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Wilderness First Aid vs EMT

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I'd had, but Eagle732 seems to keep going and going.


OK, so the Physician in Charge at Philmont has declared policy. We're at endgame. Eagle732 has two choices remaining:


1) Don't get the WFA certificate. Someone else will to answer the Philmont requirement, or his Crew will not be allowed onto the trail.


2) Get the certificate.


Does that make sense?

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Man this is one tough crowd! I didnt want to post that Philmont wasnt responding; I figured they were busy and would get back to me when they could. In the meantime I thought that posting might get some information from others who have questioned this already. The Health and Safety Officer, Gavin Faulkner was very helpful once I actually got to speak to him, he spent at least 15 minutes on the phone with me. He understands this is a problem that needs to be addressed. Im surprised that no one else from this forum has actually called out there to question this considering how many calls Philmont is apparently getting on this.

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Raising the standard beyond first aid and cpr is a great goal. To standardize to something that is hard to standardize is difficult. The cost seems to be variable with the different organizations that teach it. What should the cost be for 2 days of instructions and skills testing? $25, $50, $100, I'm used to paying $500 per day for some of the schools that I take for my job; so the sticker shock is not there for me. Become the instructor and teach others in your council.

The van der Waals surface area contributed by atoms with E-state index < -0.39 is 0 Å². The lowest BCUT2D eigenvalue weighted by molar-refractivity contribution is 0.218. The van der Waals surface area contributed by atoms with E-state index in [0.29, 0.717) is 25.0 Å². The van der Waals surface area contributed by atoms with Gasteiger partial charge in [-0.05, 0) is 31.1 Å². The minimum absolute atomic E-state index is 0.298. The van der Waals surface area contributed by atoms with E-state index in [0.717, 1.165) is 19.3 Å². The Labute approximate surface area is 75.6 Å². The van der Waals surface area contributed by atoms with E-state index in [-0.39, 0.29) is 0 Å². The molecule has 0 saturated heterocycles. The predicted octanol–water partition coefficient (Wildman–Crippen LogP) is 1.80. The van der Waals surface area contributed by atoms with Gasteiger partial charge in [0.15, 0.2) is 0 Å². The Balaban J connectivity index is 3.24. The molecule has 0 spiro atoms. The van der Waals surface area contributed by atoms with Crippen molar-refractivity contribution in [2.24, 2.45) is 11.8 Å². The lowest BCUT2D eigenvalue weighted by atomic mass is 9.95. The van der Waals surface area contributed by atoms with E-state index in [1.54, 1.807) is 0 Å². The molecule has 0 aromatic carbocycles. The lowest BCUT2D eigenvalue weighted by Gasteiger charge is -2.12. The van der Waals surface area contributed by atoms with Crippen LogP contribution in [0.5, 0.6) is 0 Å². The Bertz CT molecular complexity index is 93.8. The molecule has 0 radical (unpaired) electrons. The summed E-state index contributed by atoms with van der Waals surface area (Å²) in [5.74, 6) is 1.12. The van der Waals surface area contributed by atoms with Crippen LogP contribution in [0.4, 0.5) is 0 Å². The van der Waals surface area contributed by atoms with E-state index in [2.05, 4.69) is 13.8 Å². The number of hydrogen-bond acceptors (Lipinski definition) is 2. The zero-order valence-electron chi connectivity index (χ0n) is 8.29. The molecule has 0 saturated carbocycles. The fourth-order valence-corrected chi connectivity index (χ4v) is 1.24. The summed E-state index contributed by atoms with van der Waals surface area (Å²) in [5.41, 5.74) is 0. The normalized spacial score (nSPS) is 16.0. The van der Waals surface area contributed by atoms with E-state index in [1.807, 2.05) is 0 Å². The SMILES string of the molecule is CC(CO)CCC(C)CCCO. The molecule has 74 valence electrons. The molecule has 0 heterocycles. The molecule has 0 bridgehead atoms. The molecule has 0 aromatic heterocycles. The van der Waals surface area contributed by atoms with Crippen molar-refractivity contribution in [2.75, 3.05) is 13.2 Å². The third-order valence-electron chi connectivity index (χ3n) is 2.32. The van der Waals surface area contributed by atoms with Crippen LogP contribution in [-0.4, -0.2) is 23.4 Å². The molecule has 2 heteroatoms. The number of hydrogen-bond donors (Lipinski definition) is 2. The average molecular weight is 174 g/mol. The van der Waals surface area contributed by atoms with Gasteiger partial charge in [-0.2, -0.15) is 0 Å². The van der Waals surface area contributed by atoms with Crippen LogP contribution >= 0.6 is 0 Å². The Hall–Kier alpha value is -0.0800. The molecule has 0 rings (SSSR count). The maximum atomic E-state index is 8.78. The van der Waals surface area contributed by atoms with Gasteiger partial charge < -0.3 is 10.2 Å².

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My WFA was $65 for the two days. It was held at summer camp so I was already a captive member. They advertised it for the first three days of summer camp to all adults to attend. Only three adults showed up, all from our unit. 5 would have attended but we needed to leave 2 back at camp with the boys.

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As a Medic for the last 25 years, I have to agree with RmemberSchiff. The ARC Wilderness First Aid is just a taste for the lay person. It gives them just enough information to maybe squeeze by. If it were me, I would be looking at WMA, SOLO or NOLS. Major cost difference, better programs.


Most EMT's and Medics are taught urban medicine. OK, add farm medicine for the rural guys. A city guy will in time figure out how to handle a farm accident, with regular training, but the farm boy will know how to do it faster and safer with different techniques that the city guy has no clue about.